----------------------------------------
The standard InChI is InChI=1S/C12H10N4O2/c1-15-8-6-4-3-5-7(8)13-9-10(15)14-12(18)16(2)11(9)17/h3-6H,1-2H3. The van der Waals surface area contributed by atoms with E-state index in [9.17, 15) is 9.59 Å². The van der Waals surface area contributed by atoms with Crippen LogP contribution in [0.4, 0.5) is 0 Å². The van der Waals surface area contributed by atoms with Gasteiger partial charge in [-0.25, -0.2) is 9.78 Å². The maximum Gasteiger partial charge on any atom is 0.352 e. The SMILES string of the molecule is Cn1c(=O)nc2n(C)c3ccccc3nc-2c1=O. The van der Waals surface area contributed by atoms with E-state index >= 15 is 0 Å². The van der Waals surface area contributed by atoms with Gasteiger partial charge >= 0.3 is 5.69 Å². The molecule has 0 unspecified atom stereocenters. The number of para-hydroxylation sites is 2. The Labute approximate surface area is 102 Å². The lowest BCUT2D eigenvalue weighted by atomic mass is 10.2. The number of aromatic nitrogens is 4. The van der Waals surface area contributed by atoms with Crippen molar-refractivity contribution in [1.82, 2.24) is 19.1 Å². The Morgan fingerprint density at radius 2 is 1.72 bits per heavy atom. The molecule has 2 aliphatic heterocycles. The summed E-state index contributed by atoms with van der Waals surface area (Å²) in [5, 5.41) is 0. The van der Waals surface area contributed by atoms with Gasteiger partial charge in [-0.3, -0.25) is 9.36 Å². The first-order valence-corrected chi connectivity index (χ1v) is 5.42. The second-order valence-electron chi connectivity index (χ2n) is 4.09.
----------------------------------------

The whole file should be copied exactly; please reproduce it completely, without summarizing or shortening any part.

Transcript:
The standard InChI is InChI=1S/C12H10N4O2/c1-15-8-6-4-3-5-7(8)13-9-10(15)14-12(18)16(2)11(9)17/h3-6H,1-2H3. The van der Waals surface area contributed by atoms with E-state index in [9.17, 15) is 9.59 Å². The van der Waals surface area contributed by atoms with Crippen LogP contribution in [0.4, 0.5) is 0 Å². The van der Waals surface area contributed by atoms with Gasteiger partial charge in [-0.25, -0.2) is 9.78 Å². The maximum Gasteiger partial charge on any atom is 0.352 e. The SMILES string of the molecule is Cn1c(=O)nc2n(C)c3ccccc3nc-2c1=O. The van der Waals surface area contributed by atoms with E-state index >= 15 is 0 Å². The van der Waals surface area contributed by atoms with Gasteiger partial charge >= 0.3 is 5.69 Å². The molecule has 0 unspecified atom stereocenters. The number of para-hydroxylation sites is 2. The Labute approximate surface area is 102 Å². The lowest BCUT2D eigenvalue weighted by atomic mass is 10.2. The number of aromatic nitrogens is 4. The van der Waals surface area contributed by atoms with Crippen molar-refractivity contribution in [1.82, 2.24) is 19.1 Å². The Morgan fingerprint density at radius 2 is 1.72 bits per heavy atom. The molecule has 2 aliphatic heterocycles. The summed E-state index contributed by atoms with van der Waals surface area (Å²) in [5, 5.41) is 0. The van der Waals surface area contributed by atoms with Gasteiger partial charge in [-0.3, -0.25) is 9.36 Å². The first-order valence-corrected chi connectivity index (χ1v) is 5.42. The second-order valence-electron chi connectivity index (χ2n) is 4.09.